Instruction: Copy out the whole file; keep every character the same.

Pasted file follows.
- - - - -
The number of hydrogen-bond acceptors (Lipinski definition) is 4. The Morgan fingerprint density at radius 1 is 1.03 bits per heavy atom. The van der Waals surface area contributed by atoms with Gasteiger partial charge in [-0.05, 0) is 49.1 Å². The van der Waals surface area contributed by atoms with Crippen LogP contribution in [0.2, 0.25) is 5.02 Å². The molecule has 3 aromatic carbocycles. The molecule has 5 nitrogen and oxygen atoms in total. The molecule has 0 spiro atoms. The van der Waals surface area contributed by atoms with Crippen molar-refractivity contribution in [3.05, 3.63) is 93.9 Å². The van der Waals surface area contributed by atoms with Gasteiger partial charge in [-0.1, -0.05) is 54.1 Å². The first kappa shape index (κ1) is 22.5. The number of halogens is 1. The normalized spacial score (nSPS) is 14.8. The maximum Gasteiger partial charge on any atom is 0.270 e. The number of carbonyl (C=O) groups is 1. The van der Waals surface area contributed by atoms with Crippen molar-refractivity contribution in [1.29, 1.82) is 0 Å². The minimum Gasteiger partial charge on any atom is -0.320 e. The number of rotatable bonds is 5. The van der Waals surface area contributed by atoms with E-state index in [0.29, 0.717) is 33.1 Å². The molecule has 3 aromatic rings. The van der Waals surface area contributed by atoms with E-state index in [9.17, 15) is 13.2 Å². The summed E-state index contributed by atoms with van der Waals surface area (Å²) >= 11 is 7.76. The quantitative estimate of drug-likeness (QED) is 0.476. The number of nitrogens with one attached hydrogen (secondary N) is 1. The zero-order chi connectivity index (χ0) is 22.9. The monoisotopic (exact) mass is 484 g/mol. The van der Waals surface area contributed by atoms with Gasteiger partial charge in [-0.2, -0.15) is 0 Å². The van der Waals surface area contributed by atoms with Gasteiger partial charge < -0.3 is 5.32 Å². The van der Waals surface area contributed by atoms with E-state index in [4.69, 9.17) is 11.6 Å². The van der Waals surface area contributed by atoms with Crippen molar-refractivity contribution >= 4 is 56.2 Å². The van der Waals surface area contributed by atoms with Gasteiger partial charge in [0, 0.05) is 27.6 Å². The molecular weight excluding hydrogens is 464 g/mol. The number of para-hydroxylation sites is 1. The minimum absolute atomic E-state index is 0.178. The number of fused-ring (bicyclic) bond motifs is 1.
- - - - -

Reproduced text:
The number of hydrogen-bond acceptors (Lipinski definition) is 4. The Morgan fingerprint density at radius 1 is 1.03 bits per heavy atom. The van der Waals surface area contributed by atoms with Gasteiger partial charge in [-0.05, 0) is 49.1 Å². The van der Waals surface area contributed by atoms with Crippen LogP contribution in [0.2, 0.25) is 5.02 Å². The molecule has 3 aromatic carbocycles. The molecule has 5 nitrogen and oxygen atoms in total. The molecule has 0 spiro atoms. The van der Waals surface area contributed by atoms with Crippen molar-refractivity contribution in [3.05, 3.63) is 93.9 Å². The van der Waals surface area contributed by atoms with Gasteiger partial charge in [-0.1, -0.05) is 54.1 Å². The first kappa shape index (κ1) is 22.5. The number of halogens is 1. The normalized spacial score (nSPS) is 14.8. The maximum Gasteiger partial charge on any atom is 0.270 e. The number of carbonyl (C=O) groups is 1. The van der Waals surface area contributed by atoms with Crippen molar-refractivity contribution in [1.29, 1.82) is 0 Å². The minimum Gasteiger partial charge on any atom is -0.320 e. The number of rotatable bonds is 5. The van der Waals surface area contributed by atoms with E-state index in [0.29, 0.717) is 33.1 Å². The molecule has 3 aromatic rings. The van der Waals surface area contributed by atoms with E-state index in [9.17, 15) is 13.2 Å². The summed E-state index contributed by atoms with van der Waals surface area (Å²) >= 11 is 7.76. The quantitative estimate of drug-likeness (QED) is 0.476. The number of nitrogens with one attached hydrogen (secondary N) is 1. The zero-order chi connectivity index (χ0) is 22.9. The monoisotopic (exact) mass is 484 g/mol. The van der Waals surface area contributed by atoms with Gasteiger partial charge in [-0.2, -0.15) is 0 Å². The van der Waals surface area contributed by atoms with Gasteiger partial charge < -0.3 is 5.32 Å². The van der Waals surface area contributed by atoms with E-state index in [4.69, 9.17) is 11.6 Å². The van der Waals surface area contributed by atoms with Crippen molar-refractivity contribution >= 4 is 56.2 Å². The van der Waals surface area contributed by atoms with Gasteiger partial charge in [0, 0.05) is 27.6 Å². The molecular weight excluding hydrogens is 464 g/mol. The number of para-hydroxylation sites is 1. The minimum absolute atomic E-state index is 0.178. The number of fused-ring (bicyclic) bond motifs is 1.